From Pine View Farm

(Sticky) Meta: Site Maintenance 0

Sometime this week soon one of these days I shall be making adjustments to this site. It may be unavailable for a time. But, be assured (or be afraid), it will be back. (I must confess, sadly, that I am getting lazy in my old age.)

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Geeking Out 0

VirtualBox VM of POP!OS on Mageia v. 7 using the Fluxbox window manager. The POP! wallpaper is from the POP! library. The host wallpaper is from my collection.

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Still Rising Again after All These Years 0

One of Donald Trump’s most poisonous legacies was to give, by his example, racists permission to be racist in public in a manner not seen since the days of George Wallace and of Richard Nixon’s “Southern Strategy.” Thom and Joe Madison discuss how to deal with this.

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Dis Coarse Discourse 0

Title:  Meet the (Partial) Cast of

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If One Standard Is Good, Two Must Be Better 0

At NJ.com, Albert Kelly compares and contrasts.

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Just the Vaxx, Ma’am 0

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All the News that Fits 0

Gene Collier looks at the deep distrust with which some Americans view the news media and considers the source(s). A snippet (emphasis added):

Released this week to Axios, it (the annual Edelman Trust Barometer–ed.) showed that 56% of Americans agree with the statement, “Journalists and reporters are purposely trying to mislead people by saying things that are false or gross exaggerations.” Even more, 58% think “most news organizations are more concerned with supporting an ideology or political position than with informing people.” When Edelman re-polled Americans postelection, those figures were even more discouraging. As it stands, 57% of Democrats trust the media, 18% of Republicans.That last number makes perfect sense when you understand that most Republicans — 60% in a recent analysis by Pew — get their news from Fox News, where the whole panoply of sources would be a comic absurdity if only its deep vein disinformation, especially on coronavirus, weren’t so deadly.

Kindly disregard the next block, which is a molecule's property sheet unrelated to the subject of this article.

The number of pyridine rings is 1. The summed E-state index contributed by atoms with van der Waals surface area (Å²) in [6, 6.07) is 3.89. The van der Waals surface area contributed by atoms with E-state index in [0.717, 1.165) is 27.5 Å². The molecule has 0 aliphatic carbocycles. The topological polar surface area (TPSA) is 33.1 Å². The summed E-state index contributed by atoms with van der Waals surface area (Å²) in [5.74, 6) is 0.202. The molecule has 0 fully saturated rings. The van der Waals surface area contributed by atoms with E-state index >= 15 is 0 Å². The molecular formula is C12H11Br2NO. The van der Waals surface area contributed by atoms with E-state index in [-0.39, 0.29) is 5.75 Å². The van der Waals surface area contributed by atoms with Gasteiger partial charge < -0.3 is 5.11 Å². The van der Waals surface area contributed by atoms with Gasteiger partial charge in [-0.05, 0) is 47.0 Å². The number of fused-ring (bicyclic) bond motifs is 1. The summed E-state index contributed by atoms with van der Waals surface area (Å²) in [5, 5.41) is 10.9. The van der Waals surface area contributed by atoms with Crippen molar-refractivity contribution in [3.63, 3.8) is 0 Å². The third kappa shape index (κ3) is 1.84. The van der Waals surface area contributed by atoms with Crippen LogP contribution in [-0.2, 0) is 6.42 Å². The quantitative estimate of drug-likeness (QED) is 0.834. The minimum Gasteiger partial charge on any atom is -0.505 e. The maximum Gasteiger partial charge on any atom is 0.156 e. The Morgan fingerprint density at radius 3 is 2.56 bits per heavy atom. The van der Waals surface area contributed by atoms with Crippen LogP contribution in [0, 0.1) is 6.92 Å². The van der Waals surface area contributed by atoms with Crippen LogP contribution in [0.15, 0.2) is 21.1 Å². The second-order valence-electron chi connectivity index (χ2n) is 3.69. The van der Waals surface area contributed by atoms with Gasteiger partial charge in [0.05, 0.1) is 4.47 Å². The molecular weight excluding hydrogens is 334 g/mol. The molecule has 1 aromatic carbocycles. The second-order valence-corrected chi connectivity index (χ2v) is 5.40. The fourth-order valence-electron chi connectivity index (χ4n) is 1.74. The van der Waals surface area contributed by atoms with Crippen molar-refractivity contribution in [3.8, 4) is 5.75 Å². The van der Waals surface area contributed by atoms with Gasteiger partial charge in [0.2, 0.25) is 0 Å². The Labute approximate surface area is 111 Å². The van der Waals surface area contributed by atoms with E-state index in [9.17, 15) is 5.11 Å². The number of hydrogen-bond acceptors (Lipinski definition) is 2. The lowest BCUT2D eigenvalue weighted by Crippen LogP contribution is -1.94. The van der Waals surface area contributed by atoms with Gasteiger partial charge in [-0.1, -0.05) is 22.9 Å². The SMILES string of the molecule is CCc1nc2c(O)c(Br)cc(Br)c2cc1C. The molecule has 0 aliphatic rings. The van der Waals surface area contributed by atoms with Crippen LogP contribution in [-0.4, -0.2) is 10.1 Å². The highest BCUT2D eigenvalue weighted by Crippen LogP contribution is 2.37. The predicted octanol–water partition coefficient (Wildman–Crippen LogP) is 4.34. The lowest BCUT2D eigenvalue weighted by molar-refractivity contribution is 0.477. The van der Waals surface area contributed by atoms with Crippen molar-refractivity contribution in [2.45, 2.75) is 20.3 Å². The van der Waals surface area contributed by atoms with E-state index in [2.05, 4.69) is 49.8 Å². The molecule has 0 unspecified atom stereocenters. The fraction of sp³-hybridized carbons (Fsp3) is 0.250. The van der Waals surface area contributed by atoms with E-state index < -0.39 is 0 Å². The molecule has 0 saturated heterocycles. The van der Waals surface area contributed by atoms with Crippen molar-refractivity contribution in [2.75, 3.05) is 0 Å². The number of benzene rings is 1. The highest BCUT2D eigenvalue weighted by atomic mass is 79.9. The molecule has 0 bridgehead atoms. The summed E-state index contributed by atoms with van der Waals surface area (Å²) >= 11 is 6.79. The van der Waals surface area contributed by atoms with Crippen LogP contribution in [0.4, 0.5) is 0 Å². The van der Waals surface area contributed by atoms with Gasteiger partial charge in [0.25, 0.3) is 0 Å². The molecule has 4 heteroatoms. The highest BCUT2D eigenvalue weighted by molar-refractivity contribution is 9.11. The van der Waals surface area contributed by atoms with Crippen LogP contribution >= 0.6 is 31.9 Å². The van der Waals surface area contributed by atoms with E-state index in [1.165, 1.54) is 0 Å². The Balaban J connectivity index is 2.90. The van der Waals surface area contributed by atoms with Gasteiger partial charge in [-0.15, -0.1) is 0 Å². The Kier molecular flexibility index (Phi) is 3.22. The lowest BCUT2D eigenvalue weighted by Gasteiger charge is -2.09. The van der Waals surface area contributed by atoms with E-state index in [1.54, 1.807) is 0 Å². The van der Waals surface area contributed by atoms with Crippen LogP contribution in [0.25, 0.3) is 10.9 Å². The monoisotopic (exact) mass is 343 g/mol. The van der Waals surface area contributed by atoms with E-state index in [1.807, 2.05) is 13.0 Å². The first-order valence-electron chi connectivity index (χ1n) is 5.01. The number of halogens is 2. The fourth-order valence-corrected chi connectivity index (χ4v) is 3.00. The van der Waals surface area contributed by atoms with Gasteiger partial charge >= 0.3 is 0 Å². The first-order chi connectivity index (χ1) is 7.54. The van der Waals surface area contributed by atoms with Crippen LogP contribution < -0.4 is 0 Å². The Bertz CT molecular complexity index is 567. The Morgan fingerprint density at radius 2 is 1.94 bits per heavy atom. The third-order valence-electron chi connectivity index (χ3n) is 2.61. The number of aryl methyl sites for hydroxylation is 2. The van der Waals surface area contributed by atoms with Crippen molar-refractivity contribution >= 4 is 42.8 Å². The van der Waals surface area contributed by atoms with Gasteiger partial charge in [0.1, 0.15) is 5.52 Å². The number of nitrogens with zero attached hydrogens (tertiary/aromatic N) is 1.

In a related vein, Beth Rabinowitz offers a look back at the era of yellow journalism and how objectivity became a journalistic value.

(Broken link fixed.)

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Facebook Frolics 0

Enforcer frolics.

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Inside Jobs 0

Benjamin Carter sounds a warning. An excerpt; follow the link for the rest (emphasis added).

Imagine the events of the past weeks and months if someone like Hawley had been the secretary of state in Georgia, or someone like retired Lt. Gen. Michael Flynn held a significant military command. Imagine what would have happened if the Republicans held majorities in both houses of Congress and could have overturned the Electoral College results.

Imagine if the courts had been more generously stocked with judges willing to entertain the Trump campaign’s ludicrous arguments.

Above all, imagine if Trump had been a bit more competent, a bit more strategic, a bit more daring. . . .